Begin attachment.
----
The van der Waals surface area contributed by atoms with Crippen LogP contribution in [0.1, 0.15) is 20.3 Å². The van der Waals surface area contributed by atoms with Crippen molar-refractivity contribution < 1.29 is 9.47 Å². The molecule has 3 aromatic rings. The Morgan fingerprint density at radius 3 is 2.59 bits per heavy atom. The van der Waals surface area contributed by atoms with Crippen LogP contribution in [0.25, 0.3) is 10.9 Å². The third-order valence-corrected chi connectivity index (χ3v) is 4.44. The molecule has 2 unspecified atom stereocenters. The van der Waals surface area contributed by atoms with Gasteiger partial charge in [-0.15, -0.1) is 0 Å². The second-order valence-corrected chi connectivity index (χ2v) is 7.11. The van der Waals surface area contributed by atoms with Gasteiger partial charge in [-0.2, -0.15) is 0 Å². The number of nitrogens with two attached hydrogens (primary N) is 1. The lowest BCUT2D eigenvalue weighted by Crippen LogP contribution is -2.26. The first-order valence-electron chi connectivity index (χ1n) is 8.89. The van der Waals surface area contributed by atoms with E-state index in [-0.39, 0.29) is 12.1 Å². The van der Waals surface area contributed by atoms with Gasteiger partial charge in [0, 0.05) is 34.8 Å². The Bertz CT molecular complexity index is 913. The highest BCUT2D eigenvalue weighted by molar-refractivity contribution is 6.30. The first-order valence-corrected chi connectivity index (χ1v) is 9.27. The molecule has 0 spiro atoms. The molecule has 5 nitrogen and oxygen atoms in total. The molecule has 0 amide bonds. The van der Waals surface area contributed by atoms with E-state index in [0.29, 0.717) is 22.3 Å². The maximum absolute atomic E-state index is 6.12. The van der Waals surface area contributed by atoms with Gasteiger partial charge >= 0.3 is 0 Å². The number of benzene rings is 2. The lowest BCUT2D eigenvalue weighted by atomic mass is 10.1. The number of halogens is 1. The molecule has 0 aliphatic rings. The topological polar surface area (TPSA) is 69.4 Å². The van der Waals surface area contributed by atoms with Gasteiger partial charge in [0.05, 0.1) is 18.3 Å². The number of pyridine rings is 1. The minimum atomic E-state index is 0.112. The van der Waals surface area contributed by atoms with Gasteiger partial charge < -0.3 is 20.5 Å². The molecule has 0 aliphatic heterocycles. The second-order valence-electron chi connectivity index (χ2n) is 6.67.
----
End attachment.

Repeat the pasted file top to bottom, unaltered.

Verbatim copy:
The van der Waals surface area contributed by atoms with Crippen LogP contribution in [0.1, 0.15) is 20.3 Å². The van der Waals surface area contributed by atoms with Crippen molar-refractivity contribution < 1.29 is 9.47 Å². The molecule has 3 aromatic rings. The Morgan fingerprint density at radius 3 is 2.59 bits per heavy atom. The van der Waals surface area contributed by atoms with Crippen LogP contribution in [0.25, 0.3) is 10.9 Å². The third-order valence-corrected chi connectivity index (χ3v) is 4.44. The molecule has 2 unspecified atom stereocenters. The van der Waals surface area contributed by atoms with Gasteiger partial charge in [-0.15, -0.1) is 0 Å². The second-order valence-corrected chi connectivity index (χ2v) is 7.11. The van der Waals surface area contributed by atoms with Gasteiger partial charge in [-0.2, -0.15) is 0 Å². The number of nitrogens with two attached hydrogens (primary N) is 1. The lowest BCUT2D eigenvalue weighted by Crippen LogP contribution is -2.26. The first-order valence-electron chi connectivity index (χ1n) is 8.89. The van der Waals surface area contributed by atoms with E-state index in [-0.39, 0.29) is 12.1 Å². The van der Waals surface area contributed by atoms with Gasteiger partial charge in [0, 0.05) is 34.8 Å². The Bertz CT molecular complexity index is 913. The highest BCUT2D eigenvalue weighted by molar-refractivity contribution is 6.30. The first-order valence-corrected chi connectivity index (χ1v) is 9.27. The molecule has 0 spiro atoms. The molecule has 5 nitrogen and oxygen atoms in total. The molecule has 0 amide bonds. The van der Waals surface area contributed by atoms with E-state index in [0.29, 0.717) is 22.3 Å². The maximum absolute atomic E-state index is 6.12. The van der Waals surface area contributed by atoms with Gasteiger partial charge >= 0.3 is 0 Å². The number of benzene rings is 2. The lowest BCUT2D eigenvalue weighted by atomic mass is 10.1. The number of halogens is 1. The molecule has 0 aliphatic rings. The topological polar surface area (TPSA) is 69.4 Å². The van der Waals surface area contributed by atoms with Gasteiger partial charge in [0.05, 0.1) is 18.3 Å². The number of pyridine rings is 1. The minimum atomic E-state index is 0.112. The van der Waals surface area contributed by atoms with Gasteiger partial charge < -0.3 is 20.5 Å². The molecule has 0 aliphatic heterocycles. The second-order valence-electron chi connectivity index (χ2n) is 6.67.